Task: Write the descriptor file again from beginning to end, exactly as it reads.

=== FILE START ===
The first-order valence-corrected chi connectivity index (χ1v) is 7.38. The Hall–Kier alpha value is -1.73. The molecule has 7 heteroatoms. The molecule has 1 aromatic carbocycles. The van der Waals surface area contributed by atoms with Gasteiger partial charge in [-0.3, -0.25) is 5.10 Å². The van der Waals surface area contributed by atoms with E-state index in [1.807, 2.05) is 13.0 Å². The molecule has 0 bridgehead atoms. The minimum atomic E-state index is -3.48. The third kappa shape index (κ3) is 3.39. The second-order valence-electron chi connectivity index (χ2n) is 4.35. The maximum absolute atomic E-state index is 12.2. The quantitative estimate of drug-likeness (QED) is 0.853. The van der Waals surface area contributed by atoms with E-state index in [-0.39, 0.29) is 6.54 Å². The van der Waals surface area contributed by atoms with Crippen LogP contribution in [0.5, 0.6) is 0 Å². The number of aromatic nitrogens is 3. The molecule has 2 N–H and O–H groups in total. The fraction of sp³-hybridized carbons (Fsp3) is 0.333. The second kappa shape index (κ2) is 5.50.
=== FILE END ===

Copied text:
The first-order valence-corrected chi connectivity index (χ1v) is 7.38. The Hall–Kier alpha value is -1.73. The molecule has 7 heteroatoms. The molecule has 1 aromatic carbocycles. The van der Waals surface area contributed by atoms with Gasteiger partial charge in [-0.3, -0.25) is 5.10 Å². The van der Waals surface area contributed by atoms with E-state index in [1.807, 2.05) is 13.0 Å². The molecule has 0 bridgehead atoms. The minimum atomic E-state index is -3.48. The third kappa shape index (κ3) is 3.39. The second-order valence-electron chi connectivity index (χ2n) is 4.35. The maximum absolute atomic E-state index is 12.2. The quantitative estimate of drug-likeness (QED) is 0.853. The van der Waals surface area contributed by atoms with E-state index in [-0.39, 0.29) is 6.54 Å². The van der Waals surface area contributed by atoms with Crippen LogP contribution in [0.5, 0.6) is 0 Å². The number of aromatic nitrogens is 3. The molecule has 2 N–H and O–H groups in total. The fraction of sp³-hybridized carbons (Fsp3) is 0.333. The second kappa shape index (κ2) is 5.50.